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Educational Digital Toy
Kari Triplett: Author of Donna’s Ducklings (2017), a children’s book with the same name.
· Content Creator
· Subject Matter Expert
Triplett, A. (2018). Donna’s Ducklings [Unpublished mobile game].
NOTE: Kari Triplett was a planned member of the team but due to a misunderstanding of her expected level of involvement, she did not contribute anything to this project other than the sound bite below and occasional feedback from user testing. That is why I am not including her name in the reference for the game.
“Join Donna and friends for games and play, while learning lessons along the way!” (Triplett, K., 2018)
Donna’s Ducklings (Triplett, A., 2018) is an educational digital toy for preschool-aged children focusing on the development of fine motor skills, counting, shape recognition, color recognition, and size differentiation. The characters and farm theme are loosely based on the story, Donna’s Ducklings (Triplett, K., 2017). Each area of the farm will have a unique activity focused on one or more of these early childhood development goals.
My wife recently published her first children’s book and has been having trouble marketing it. I intended for this game to be a digital companion to that book to extend the brand and help expose potential customers to the story through another medium. There were some concerns about existing royalty agreements associated with that particular book. As a result, the project was rebranded as Donna’s Ducklings (Triplett, A., 2018) and was intended to be an extension to the children’s story, Donna’s Ducklings (Triplett, K., 2017), which has yet to be published as of this writing.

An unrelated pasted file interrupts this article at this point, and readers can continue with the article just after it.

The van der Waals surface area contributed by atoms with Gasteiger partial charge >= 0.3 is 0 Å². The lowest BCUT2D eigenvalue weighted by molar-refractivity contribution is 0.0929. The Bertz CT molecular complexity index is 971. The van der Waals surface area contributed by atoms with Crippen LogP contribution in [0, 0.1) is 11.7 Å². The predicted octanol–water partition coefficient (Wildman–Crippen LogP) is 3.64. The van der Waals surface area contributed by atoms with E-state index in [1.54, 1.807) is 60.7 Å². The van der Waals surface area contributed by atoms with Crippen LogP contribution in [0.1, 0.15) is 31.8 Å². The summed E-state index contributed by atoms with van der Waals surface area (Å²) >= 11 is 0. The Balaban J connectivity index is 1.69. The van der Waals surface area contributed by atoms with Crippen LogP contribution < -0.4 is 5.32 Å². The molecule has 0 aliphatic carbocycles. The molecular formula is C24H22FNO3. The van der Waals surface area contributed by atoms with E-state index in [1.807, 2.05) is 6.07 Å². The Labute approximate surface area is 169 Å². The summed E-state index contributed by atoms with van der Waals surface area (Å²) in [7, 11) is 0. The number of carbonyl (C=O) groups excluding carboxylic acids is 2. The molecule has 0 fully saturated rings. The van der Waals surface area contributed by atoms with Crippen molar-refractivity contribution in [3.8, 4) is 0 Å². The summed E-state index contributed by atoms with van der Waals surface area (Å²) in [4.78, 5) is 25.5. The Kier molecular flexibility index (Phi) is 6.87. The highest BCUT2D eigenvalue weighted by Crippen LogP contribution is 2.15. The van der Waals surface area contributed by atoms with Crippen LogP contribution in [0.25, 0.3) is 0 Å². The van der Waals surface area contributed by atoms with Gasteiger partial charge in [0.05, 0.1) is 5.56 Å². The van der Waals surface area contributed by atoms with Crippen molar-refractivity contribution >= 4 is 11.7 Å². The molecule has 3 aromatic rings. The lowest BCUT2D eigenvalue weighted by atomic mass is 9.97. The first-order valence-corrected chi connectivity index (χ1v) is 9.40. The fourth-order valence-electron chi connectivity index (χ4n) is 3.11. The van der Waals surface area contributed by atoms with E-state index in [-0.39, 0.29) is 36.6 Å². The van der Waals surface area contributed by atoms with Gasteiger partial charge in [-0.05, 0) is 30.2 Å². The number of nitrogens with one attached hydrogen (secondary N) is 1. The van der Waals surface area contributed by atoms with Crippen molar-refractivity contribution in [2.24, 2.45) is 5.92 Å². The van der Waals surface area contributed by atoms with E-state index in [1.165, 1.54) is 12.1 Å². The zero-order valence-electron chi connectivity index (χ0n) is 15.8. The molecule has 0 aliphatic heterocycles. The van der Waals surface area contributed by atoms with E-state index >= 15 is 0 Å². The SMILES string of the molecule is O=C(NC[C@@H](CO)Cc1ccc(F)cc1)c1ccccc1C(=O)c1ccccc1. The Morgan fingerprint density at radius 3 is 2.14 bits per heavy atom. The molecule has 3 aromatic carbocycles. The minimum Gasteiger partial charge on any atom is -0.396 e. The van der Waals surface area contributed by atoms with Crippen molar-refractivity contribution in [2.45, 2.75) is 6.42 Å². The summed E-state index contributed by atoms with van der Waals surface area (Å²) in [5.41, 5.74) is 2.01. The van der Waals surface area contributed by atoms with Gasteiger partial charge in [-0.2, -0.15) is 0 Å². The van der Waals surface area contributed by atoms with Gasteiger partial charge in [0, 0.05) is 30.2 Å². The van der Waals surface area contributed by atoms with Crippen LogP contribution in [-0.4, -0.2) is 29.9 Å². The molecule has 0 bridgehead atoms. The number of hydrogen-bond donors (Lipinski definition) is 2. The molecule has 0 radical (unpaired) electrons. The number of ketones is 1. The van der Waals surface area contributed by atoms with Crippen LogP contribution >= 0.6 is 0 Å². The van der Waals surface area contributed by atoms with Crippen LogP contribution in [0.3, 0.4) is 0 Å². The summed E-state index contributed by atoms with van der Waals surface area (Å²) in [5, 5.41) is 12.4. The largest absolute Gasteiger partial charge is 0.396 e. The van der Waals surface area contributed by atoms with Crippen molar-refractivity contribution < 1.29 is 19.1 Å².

The design of the game was inspired by Sago Mini Farm (Sago Mini Toys Inc., 2017) and Monkey Preschool Lunchbox (THUP Games, LLC, 2010). The planned design included a hide-and-seek game where the player is asked to search the farm for Donna’s ducklings who are hiding in random locations throughout the game. This feature would have led to game mechanics similar to Sago Mini Farm (Sago Mini Toys Inc., 2017) but this feature did not make it into the final version of the capstone project.
Capstone Game Scope
The original planned scope of the game included four areas of the farm each having a unique educational activity, a hide-and-seek game acting as a global mini-game, a Global Reward System awarding ribbons and stars for completing activities, an Intelligent Tutoring System to provide a more targeted learning experience tailored for the needs of the user based on gameplay, a Farm Map scene tying all areas of the farm together using a parallax scrolling effect, a Parental Gateway designed to prevent young children from entering a special scene intended for parents, a Dialogue Manager that would synchronize the display and animation of words on the screen to go along with the audible narration, and a cloud-based content delivery mechanism for possible future content updates.